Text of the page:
Angels' 2-by-4 drops Giants

Consecutive 4-run innings power 10-4 blowout as Anaheim takes 2-1 lead

2 bat-arounds are a Series first

Hernandez streak ends

Bonds is first to homer in first 3 Series games

World Series

October 23, 2002|By Joe Christensen | Joe Christensen,SUN STAFF

SAN FRANCISCO - The October magic disappeared last night for San Francisco Giants pitcher Livan Hernandez.

He had the same helpless look so many pitchers have had this month against the Anaheim Angels' relentless offense. It seemed nothing could save him. Not Barry Bonds. Not even Eric Gregg.

The Angels were a red blur again running the bases. They scored four runs in back-to-back innings and withstood another mammoth home run by Bonds to claim a 10-4 victory in Game 3 of the World Series at Pacific Bell Park.

Anaheim leads the best-of-seven series two games to one, with Game 4 back here tonight.

Bonds hit a two-run home run in the fifth inning - a 437-foot blast to center field - becoming the first player to homer in his first three World Series games. That gave Bonds seven home runs in the postseason, another record, but the Giants still trailed by four runs.

Hernandez simply dug his team too big of a hole, surrendering six runs in 3 2/3 innings.

"Livan started out throwing the ball excellent," Giants manager Dusty Baker said. "But it was a rough night for us. Those pair of fours made it a very tough deficit."

Hernandez took the mound with a 6-0 career postseason record, having been the improbable hero of the 1997 postseason for the Florida Marlins. As a rookie that year, he won Most Valuable Player honors in the National League Championship Series and World Series, with the generous Gregg serving as home plate umpire for his infamous 15-strikeout, NLCS victory over the Atlanta Braves.

Counting the first two rounds this year, Hernandez had pitched in eight career playoff games and his team had won every time.

This time was different. This time, he was contending with an Angels team that buried the New York Yankees and Minnesota Twins beneath avalanches of runs this month and looks like it might do the same to the Giants.

In 12 postseason games, the Angels have averaged 7.0 runs. At a time of year when runs are precious and big innings are like death blows for an opponent, Anaheim has batted around six times and scored three runs or more in an inning nine times.

"They put the ball in play," Baker said. "They run the bases well. Most of them have good speed, and that allows [Angels manager Mike] Scioscia to do some things."

Scott Spiezio had a two-run triple as the Angels scored four runs in the third inning, and they got consecutive run-scoring singles by Spiezio, Adam Kennedy and Bengie Molina - their Nos. 7, 8 and 9 hitters - in their four-run fourth.

Lucky for San Francisco this game was played in a National League ballpark.

Angels starting pitcher Ramon Ortiz made the third out in the second, third and fourth - stranding seven runners on base - as the Angels became the first team in a World Series to bat around in consecutive innings.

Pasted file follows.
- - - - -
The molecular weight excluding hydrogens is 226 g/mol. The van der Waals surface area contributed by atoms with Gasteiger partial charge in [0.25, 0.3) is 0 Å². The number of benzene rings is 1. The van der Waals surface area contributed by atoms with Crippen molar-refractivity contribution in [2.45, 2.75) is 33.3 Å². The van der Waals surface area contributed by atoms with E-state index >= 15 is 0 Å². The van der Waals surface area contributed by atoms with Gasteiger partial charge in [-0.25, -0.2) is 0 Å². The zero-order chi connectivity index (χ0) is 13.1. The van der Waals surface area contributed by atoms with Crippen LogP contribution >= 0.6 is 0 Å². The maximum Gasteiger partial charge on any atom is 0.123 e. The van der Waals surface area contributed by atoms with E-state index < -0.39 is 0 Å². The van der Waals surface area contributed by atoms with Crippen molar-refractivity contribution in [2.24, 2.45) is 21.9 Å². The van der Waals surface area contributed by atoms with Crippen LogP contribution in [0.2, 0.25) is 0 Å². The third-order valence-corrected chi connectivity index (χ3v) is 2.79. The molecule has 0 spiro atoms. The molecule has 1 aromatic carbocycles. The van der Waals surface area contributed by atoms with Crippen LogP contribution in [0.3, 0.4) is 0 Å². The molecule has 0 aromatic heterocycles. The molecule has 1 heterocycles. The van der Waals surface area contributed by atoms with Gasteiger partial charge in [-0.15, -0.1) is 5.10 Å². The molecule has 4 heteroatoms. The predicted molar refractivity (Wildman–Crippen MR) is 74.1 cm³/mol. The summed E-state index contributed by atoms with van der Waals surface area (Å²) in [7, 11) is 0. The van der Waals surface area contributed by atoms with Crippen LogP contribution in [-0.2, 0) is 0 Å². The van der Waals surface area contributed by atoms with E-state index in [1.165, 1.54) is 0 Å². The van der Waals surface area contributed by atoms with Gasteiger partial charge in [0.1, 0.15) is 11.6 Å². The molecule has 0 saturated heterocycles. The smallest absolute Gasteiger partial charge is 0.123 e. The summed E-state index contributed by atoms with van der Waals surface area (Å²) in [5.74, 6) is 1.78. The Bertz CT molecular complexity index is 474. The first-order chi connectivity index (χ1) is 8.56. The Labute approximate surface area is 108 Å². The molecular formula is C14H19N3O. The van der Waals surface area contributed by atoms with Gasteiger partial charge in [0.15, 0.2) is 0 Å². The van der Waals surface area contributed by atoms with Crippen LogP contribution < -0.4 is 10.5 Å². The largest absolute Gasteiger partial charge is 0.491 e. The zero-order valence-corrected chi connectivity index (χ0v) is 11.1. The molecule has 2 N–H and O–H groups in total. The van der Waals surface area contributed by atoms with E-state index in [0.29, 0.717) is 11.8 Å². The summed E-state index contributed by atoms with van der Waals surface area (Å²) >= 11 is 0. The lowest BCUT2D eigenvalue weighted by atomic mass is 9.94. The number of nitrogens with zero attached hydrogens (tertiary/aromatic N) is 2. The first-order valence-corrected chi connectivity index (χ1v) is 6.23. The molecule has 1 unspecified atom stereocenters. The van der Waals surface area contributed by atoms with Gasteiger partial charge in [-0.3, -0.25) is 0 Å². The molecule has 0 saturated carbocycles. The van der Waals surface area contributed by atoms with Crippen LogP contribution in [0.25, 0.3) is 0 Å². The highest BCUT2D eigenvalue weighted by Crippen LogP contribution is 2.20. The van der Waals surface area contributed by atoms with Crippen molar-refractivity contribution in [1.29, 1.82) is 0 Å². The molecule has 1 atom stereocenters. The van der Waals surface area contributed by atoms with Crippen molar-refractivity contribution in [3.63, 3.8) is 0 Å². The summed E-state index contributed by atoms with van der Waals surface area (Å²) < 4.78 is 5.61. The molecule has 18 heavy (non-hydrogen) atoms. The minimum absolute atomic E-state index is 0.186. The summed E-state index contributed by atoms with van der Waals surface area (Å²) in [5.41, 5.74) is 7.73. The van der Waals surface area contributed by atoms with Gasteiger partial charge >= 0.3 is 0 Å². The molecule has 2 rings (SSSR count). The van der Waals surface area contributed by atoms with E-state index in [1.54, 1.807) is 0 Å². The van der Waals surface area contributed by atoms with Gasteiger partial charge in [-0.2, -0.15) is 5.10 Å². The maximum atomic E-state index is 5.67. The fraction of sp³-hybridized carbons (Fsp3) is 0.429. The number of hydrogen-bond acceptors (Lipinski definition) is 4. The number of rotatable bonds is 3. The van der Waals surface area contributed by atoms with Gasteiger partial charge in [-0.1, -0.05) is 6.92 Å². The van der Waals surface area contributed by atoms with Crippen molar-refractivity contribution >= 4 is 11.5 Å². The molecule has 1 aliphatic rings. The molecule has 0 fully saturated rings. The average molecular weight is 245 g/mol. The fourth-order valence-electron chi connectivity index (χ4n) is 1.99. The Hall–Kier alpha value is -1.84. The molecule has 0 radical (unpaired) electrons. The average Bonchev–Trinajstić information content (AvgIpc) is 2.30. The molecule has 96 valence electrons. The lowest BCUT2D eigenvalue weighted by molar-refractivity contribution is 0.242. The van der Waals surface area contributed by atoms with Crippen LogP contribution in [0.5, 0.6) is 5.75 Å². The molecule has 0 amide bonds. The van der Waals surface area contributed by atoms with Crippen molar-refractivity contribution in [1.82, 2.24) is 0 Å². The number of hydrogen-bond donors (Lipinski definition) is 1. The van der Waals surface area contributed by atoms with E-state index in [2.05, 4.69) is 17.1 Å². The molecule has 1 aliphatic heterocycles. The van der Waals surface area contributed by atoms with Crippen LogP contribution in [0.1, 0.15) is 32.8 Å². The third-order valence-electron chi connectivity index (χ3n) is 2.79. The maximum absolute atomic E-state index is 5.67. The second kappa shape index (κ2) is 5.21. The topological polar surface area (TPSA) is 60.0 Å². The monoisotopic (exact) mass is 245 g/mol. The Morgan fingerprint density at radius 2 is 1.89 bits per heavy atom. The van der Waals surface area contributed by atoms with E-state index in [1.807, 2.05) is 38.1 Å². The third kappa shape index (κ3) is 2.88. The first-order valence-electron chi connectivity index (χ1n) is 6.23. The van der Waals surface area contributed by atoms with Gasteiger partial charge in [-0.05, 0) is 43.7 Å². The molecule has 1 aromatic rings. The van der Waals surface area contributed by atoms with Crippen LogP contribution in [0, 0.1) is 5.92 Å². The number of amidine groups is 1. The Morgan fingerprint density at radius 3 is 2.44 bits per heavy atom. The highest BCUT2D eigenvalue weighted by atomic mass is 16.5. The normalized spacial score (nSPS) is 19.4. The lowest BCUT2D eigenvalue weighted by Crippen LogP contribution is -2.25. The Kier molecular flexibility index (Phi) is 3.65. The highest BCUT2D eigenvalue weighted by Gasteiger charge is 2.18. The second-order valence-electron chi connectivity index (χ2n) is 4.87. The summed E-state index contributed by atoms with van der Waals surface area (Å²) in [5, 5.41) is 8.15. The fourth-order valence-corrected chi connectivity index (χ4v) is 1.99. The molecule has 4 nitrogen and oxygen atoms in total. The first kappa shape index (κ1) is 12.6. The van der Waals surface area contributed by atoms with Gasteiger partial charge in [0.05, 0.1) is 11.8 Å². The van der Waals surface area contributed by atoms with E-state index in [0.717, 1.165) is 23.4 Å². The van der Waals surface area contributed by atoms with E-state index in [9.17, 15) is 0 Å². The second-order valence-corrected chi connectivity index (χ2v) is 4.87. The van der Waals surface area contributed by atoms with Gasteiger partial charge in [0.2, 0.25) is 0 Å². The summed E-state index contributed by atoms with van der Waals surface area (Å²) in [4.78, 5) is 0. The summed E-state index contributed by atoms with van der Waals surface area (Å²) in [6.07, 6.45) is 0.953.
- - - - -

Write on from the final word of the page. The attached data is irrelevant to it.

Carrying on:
"They've done a terrific job all year long with situational hitting, especially with runners in scoring position," Scioscia said. "One thing leads to another, and it leads to some big innings. That is very uncommon for the playoffs."

Trailing 5-1 in the fourth, Baker replaced Hernandez with Jay Witasick, but the Angels' onslaught continued. Troy Glaus walked, Spiezio singled to right field, and Kennedy smashed a single off Witasick's right arm.

The ball caromed into left field, and Glaus scored. Witasick was in pain, but after tossing a few warm-up pitches, he struck out Ortiz to end the inning.

Ortiz handled some more early jitters to earn the victory, allowing four runs in five innings.

San Francisco tried climbing back in the fifth. Rich Aurilia hit a bases-empty homer, Jeff Kent singled and then Bonds crushed a 1-1 fastball from Ortiz onto the roof of a concession stand beyond the center-field wall.

A sellout crowd of 42,707 roared, but as they have done all postseason, the Angels came right back and squashed their opponent's hopes.

With two outs in the sixth, David Eckstein singled to center field, scoring Kennedy from second base and increasing Anaheim's lead to 9-4.

Runs started coming easily for the Angels, but that's not how the game started. In the first two innings, they hit the ball all over the ballpark with nothing to show for it. Glaus flied out to the warning track in right-center field, about 410 feet from home plate. Kennedy hit a ground-rule double to left field, a ball that probably would have scored Spiezio from first had the ball not bounced over the wall.

With the pitcher's spot due up in the order next, Hernandez walked Molina intentionally to load the bases, then struck out Ortiz, who had no hits in 14 previous career at-bats.

It had to be frustrating for the Angels because the Giants scored a first-inning run without even hitting a ball out of the infield.

"I think we were able to do some of the things that we've been successful at all year tonight," Scioscia said. "I thought we ran the bases well, we stole a couple bases, put some runners in motion, hit behind some runners well.

"Although 10 runs is something you are not going to get every night, I'm not going to say I'm surprised."


Anaheim vs. San Francisco(Best of seven; *-if necessary)

TV:Chs. 45, 5 (all times p.m.)

Anaheim leads series 2-1

Game 1:San Francisco, 4-3

Game 2:Anaheim, 11-10

Last night:Anaheim, 10-4

Today:at San Fran., 8:35

Tomorrow:at San Fran., 8:22

*Saturday:at Anaheim, 7:58

*Sunday:at Anaheim, 8:02

SunSpot:For more coverage, visit

Baltimore Sun Articles
Please note the green-lined linked article text has been applied commercially without any involvement from our newsroom editors, reporters or any other editorial staff.